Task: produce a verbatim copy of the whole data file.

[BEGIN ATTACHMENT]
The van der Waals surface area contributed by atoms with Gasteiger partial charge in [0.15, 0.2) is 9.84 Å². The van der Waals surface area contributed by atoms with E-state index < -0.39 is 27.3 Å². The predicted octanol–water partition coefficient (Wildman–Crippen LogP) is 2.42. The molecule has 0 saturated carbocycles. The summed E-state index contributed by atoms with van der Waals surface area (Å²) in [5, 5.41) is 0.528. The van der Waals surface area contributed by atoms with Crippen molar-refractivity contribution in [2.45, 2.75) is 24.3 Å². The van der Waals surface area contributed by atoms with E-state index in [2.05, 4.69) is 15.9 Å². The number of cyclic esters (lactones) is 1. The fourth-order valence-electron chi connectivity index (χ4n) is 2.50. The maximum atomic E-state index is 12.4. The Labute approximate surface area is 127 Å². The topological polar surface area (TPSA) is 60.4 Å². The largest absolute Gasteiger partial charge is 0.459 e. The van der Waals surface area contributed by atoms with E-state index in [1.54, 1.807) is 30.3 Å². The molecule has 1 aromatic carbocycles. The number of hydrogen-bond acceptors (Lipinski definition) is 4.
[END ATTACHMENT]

The van der Waals surface area contributed by atoms with Gasteiger partial charge in [0.15, 0.2) is 9.84 Å². The van der Waals surface area contributed by atoms with E-state index < -0.39 is 27.3 Å². The predicted octanol–water partition coefficient (Wildman–Crippen LogP) is 2.42. The molecule has 0 saturated carbocycles. The summed E-state index contributed by atoms with van der Waals surface area (Å²) in [5, 5.41) is 0.528. The van der Waals surface area contributed by atoms with Crippen molar-refractivity contribution in [2.45, 2.75) is 24.3 Å². The van der Waals surface area contributed by atoms with E-state index in [2.05, 4.69) is 15.9 Å². The number of cyclic esters (lactones) is 1. The fourth-order valence-electron chi connectivity index (χ4n) is 2.50. The maximum atomic E-state index is 12.4. The Labute approximate surface area is 127 Å². The topological polar surface area (TPSA) is 60.4 Å². The largest absolute Gasteiger partial charge is 0.459 e. The van der Waals surface area contributed by atoms with E-state index in [1.54, 1.807) is 30.3 Å². The molecule has 1 aromatic carbocycles. The number of hydrogen-bond acceptors (Lipinski definition) is 4.